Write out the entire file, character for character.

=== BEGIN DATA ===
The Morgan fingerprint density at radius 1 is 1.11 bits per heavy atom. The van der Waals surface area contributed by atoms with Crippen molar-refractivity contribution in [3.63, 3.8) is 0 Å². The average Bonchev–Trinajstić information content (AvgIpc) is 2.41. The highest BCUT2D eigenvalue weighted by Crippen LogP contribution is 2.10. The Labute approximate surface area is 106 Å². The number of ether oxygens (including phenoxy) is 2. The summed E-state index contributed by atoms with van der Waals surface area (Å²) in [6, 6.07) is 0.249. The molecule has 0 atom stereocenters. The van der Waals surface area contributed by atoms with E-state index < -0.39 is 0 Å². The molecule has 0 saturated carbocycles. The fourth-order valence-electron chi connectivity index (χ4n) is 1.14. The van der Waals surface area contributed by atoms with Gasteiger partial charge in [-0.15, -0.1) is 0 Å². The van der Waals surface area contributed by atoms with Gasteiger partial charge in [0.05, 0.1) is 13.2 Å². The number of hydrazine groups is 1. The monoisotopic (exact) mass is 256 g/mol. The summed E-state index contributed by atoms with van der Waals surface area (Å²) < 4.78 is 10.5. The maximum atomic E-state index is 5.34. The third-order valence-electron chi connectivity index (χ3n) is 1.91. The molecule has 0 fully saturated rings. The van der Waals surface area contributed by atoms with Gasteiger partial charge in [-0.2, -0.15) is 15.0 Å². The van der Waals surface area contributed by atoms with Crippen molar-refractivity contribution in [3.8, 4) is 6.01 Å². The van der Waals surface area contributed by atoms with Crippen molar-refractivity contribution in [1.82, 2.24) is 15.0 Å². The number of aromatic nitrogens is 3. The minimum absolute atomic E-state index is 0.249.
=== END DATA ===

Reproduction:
The Morgan fingerprint density at radius 1 is 1.11 bits per heavy atom. The van der Waals surface area contributed by atoms with Crippen molar-refractivity contribution in [3.63, 3.8) is 0 Å². The average Bonchev–Trinajstić information content (AvgIpc) is 2.41. The highest BCUT2D eigenvalue weighted by Crippen LogP contribution is 2.10. The Labute approximate surface area is 106 Å². The number of ether oxygens (including phenoxy) is 2. The summed E-state index contributed by atoms with van der Waals surface area (Å²) in [6, 6.07) is 0.249. The molecule has 0 atom stereocenters. The van der Waals surface area contributed by atoms with E-state index < -0.39 is 0 Å². The molecule has 0 saturated carbocycles. The fourth-order valence-electron chi connectivity index (χ4n) is 1.14. The van der Waals surface area contributed by atoms with Gasteiger partial charge in [-0.15, -0.1) is 0 Å². The van der Waals surface area contributed by atoms with Gasteiger partial charge in [0.05, 0.1) is 13.2 Å². The number of hydrazine groups is 1. The monoisotopic (exact) mass is 256 g/mol. The summed E-state index contributed by atoms with van der Waals surface area (Å²) < 4.78 is 10.5. The maximum atomic E-state index is 5.34. The third-order valence-electron chi connectivity index (χ3n) is 1.91. The molecule has 0 fully saturated rings. The van der Waals surface area contributed by atoms with Gasteiger partial charge in [-0.2, -0.15) is 15.0 Å². The van der Waals surface area contributed by atoms with Crippen molar-refractivity contribution in [3.8, 4) is 6.01 Å². The van der Waals surface area contributed by atoms with Crippen molar-refractivity contribution in [1.82, 2.24) is 15.0 Å². The number of aromatic nitrogens is 3. The minimum absolute atomic E-state index is 0.249.